No flash floods at Berlin’s new Airport
Our climate may be changing but could plastic pipe technology offset all the many adverse effects of deluge followed by desiccation? The answer may well lie beneath our feet. Berlin’s new airport is to become a showcase for this technology and Europe is taking note.
When the new Berlin-Brandenburg International Airport opened in 2011, it benefited from one of the largest rainwater infiltration schemes in Europe. Typically, airports require a labyrinth of costly drainage pipes and tunnels to maintain rainwater run-off from their open and exposed surfaces. However, this scheme mitigates flooding and land subsidence through harvesting rainwater from runways, perimeter and access roads and then releasing it gradually.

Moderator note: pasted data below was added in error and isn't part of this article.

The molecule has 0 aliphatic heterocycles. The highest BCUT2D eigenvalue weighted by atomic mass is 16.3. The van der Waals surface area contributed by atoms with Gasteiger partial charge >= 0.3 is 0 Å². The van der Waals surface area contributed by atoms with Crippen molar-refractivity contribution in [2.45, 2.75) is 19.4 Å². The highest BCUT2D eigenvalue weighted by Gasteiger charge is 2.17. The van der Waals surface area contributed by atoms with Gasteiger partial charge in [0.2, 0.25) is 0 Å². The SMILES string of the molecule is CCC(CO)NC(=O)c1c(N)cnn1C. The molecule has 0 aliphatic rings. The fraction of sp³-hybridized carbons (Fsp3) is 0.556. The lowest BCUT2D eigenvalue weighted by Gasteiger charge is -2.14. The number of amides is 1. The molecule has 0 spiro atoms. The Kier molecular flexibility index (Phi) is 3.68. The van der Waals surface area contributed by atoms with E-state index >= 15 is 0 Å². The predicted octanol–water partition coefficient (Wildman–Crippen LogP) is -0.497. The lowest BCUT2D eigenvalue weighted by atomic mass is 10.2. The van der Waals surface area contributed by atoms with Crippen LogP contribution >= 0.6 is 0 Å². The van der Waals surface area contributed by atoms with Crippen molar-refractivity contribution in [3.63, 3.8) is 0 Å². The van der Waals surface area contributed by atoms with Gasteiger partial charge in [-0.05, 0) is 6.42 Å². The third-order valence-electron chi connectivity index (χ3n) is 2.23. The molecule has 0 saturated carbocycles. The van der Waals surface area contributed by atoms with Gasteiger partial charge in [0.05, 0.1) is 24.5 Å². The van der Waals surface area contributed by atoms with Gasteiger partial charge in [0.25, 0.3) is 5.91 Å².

Light weight and easy to install, the units (600 x 600 x 1,200 mm) were installed in two layers within a pit configuration that measured 22 meters wide by 330 meters long. Made from a special polypropylene, they are specifically designed to facilitate inspection and maintenance.
Over 100 truckloads were required to transport the infiltration units and ancillary equipment such as plastic manholes, drainage pipes and fittings. However, installation of almost 2,000 of these units was carried out in a matter of days and without the use of heavy lifting equipment.
Once the airport was completed, it replaced three existing airports in the Berlin area. It embraced a surface area equivalent to 2000 football fields and now serves an estimated 30 million passengers per year. Above ground, its air traffic provides a long awaited improvement to the nation’s communication links with the rest of Europe. Below ground, it has a sustainable system for rainwater management that will endure for at least 50 years.